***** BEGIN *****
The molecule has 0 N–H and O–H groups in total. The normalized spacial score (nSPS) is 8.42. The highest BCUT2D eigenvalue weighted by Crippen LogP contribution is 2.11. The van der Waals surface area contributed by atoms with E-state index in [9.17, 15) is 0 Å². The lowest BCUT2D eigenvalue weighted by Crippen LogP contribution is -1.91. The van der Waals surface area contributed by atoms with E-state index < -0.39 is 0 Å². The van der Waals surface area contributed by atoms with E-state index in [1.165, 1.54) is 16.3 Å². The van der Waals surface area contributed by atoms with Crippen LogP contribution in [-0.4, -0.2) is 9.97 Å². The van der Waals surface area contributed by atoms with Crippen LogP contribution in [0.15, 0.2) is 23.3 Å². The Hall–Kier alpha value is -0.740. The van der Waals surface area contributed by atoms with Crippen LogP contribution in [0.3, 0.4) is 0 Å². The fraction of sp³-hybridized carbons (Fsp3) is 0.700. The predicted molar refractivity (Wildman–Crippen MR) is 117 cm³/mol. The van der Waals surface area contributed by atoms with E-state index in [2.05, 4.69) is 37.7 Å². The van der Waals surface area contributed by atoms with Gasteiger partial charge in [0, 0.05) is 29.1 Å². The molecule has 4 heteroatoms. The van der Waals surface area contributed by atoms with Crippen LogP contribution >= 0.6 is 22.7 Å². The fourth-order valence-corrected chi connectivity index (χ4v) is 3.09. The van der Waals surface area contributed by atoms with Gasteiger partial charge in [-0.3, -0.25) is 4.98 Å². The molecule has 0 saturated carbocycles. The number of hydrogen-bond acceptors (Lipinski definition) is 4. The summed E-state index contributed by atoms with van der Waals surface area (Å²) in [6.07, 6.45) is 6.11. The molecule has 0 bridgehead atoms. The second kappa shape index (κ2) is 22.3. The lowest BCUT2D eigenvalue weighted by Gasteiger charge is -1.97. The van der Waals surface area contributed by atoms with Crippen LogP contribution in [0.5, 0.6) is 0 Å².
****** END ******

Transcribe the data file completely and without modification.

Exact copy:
The molecule has 0 N–H and O–H groups in total. The normalized spacial score (nSPS) is 8.42. The highest BCUT2D eigenvalue weighted by Crippen LogP contribution is 2.11. The van der Waals surface area contributed by atoms with E-state index in [9.17, 15) is 0 Å². The lowest BCUT2D eigenvalue weighted by Crippen LogP contribution is -1.91. The van der Waals surface area contributed by atoms with E-state index < -0.39 is 0 Å². The van der Waals surface area contributed by atoms with E-state index in [1.165, 1.54) is 16.3 Å². The van der Waals surface area contributed by atoms with Crippen LogP contribution in [-0.4, -0.2) is 9.97 Å². The van der Waals surface area contributed by atoms with Crippen LogP contribution in [0.15, 0.2) is 23.3 Å². The Hall–Kier alpha value is -0.740. The van der Waals surface area contributed by atoms with Crippen LogP contribution in [0.3, 0.4) is 0 Å². The fraction of sp³-hybridized carbons (Fsp3) is 0.700. The predicted molar refractivity (Wildman–Crippen MR) is 117 cm³/mol. The van der Waals surface area contributed by atoms with E-state index in [2.05, 4.69) is 37.7 Å². The van der Waals surface area contributed by atoms with Gasteiger partial charge in [0, 0.05) is 29.1 Å². The molecule has 4 heteroatoms. The van der Waals surface area contributed by atoms with Crippen LogP contribution >= 0.6 is 22.7 Å². The fourth-order valence-corrected chi connectivity index (χ4v) is 3.09. The van der Waals surface area contributed by atoms with Gasteiger partial charge in [-0.3, -0.25) is 4.98 Å². The molecule has 0 saturated carbocycles. The number of hydrogen-bond acceptors (Lipinski definition) is 4. The summed E-state index contributed by atoms with van der Waals surface area (Å²) in [6.07, 6.45) is 6.11. The molecule has 0 bridgehead atoms. The second kappa shape index (κ2) is 22.3. The lowest BCUT2D eigenvalue weighted by Gasteiger charge is -1.97. The van der Waals surface area contributed by atoms with Crippen LogP contribution in [0.5, 0.6) is 0 Å².